News: Rubenstein recognized for 35 years of service by Army Surgeon General
Story by Esther Garcia
SAN ANTONIO, Texas — Maj. Gen. David Rubenstein, who most recently commanded the Army Medical Department Center and School, and was concurrently the Chief of the U.S. Army Medical Service Corps, retired after 35 years of service with Army Medicine at a June 1 ceremony at MacArthur Field.
His guests attending included his 1977 classmates from Company D-1, Texas A&M University Corps of Cadets and this 1989 classmates from the U.S. Army’s Baylor University graduates program in Health Administration.
A bouquet of yellow roses was presented to Patricia Rubenstein on behalf of AMEDDC&S and the Army Medical Corps in recognition of her contributions throughout the years. Rubenstein’s children, Sarah and William, also received special gifts on behalf of their dad for their support.
“David is a true servant-leader. He chose to serve first and out of that choice he became a greater leader as well,” said the ceremony’s host, Lt. Gen. Patricia Horoho, Army Surgeon General and commanding general of U.S. Army Medical Command.
“As a servant-leader, he excelled at being a teacher, a historian, a scholar, a communicator and a mentor,” Horoho added. “As a commander of more than 2,700 soldiers and civilians at the AMEDDC&S, David instituted additional requirements for flight medics.
“He started a short course in health care administration for soldiers and civilians training in running a clinic and he directed the staff to redesign a deployable combat support hospital to make it more flexible and adaptable.”
Prior to commanding the AMEDDC&S, Rubenstein was the Army deputy surgeon general and before that, the commanding general of Europe Regional Medical Command and command surgeon for U.S. Army Europe and 7th Army.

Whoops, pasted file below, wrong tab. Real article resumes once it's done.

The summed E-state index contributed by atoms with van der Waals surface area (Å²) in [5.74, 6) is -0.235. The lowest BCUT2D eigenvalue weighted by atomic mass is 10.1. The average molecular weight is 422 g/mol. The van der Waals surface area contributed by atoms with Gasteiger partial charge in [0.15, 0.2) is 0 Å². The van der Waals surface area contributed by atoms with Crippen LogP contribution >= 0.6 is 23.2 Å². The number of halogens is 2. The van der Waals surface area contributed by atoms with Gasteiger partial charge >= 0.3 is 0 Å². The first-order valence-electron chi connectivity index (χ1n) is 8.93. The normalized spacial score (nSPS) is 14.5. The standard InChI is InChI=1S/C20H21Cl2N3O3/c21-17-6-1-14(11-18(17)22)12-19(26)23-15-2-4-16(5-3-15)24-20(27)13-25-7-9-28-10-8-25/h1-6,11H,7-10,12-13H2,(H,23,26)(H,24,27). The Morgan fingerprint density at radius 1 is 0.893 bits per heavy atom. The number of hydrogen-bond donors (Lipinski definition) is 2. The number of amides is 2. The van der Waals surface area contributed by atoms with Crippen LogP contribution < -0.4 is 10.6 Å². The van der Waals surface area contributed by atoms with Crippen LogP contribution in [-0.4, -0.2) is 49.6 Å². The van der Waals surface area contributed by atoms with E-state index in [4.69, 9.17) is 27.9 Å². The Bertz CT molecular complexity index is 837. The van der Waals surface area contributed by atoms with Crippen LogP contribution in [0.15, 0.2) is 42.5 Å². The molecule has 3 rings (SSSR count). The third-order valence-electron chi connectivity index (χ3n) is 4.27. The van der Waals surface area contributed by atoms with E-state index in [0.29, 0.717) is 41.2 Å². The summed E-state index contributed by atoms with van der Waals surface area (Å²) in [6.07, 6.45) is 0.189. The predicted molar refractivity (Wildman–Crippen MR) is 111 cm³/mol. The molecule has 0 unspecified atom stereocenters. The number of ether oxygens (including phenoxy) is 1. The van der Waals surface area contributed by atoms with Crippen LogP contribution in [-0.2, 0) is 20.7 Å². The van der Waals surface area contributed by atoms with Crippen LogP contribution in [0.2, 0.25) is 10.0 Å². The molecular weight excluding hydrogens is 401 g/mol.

His other assignments included leading the 30th Medical Brigade; Landstuhl Regional Medical Center; 21st Combat Support Hospital and Task Force Med Eagle while deployed to Bosnia and Herzegovina; 18th Surgical Hospital (MASH); and Headquarters and Support Company, 307th Medical Battalion (Airborne), 82nd Airborne Division.
“Parting is a little like dying … that is how I feel this morning,” said Rubenstein as he began his remarks.
The general reminisced about his career, pointing out the buildings where he first began his training here on post, the various incidents throughout his assignments and the people he met from generals to privates who inspired him. He also thanked the federal civilians and his family.
“Retiring from the Army seems to me to be a lot like finishing a very good book,” Rubenstein said. “You relunctantly put it on the bookshelf and move on to the next book or the next activity, but you do so knowing it is always there to take down on occasion to review or skim through, to look for a passage or a memory scene, or to look for a vaguely remembered fact.
“I have carefully packaged all my wonderful memories into that book, and I’ve titled it my Army career and placed it on my mental bookshelf. I’ll go there, take it down every now and then, open it and fondly remember an event, occasion or lesson.
“Mostly, I will remember the people. For now it is time for Pat and me to go on another adventure.”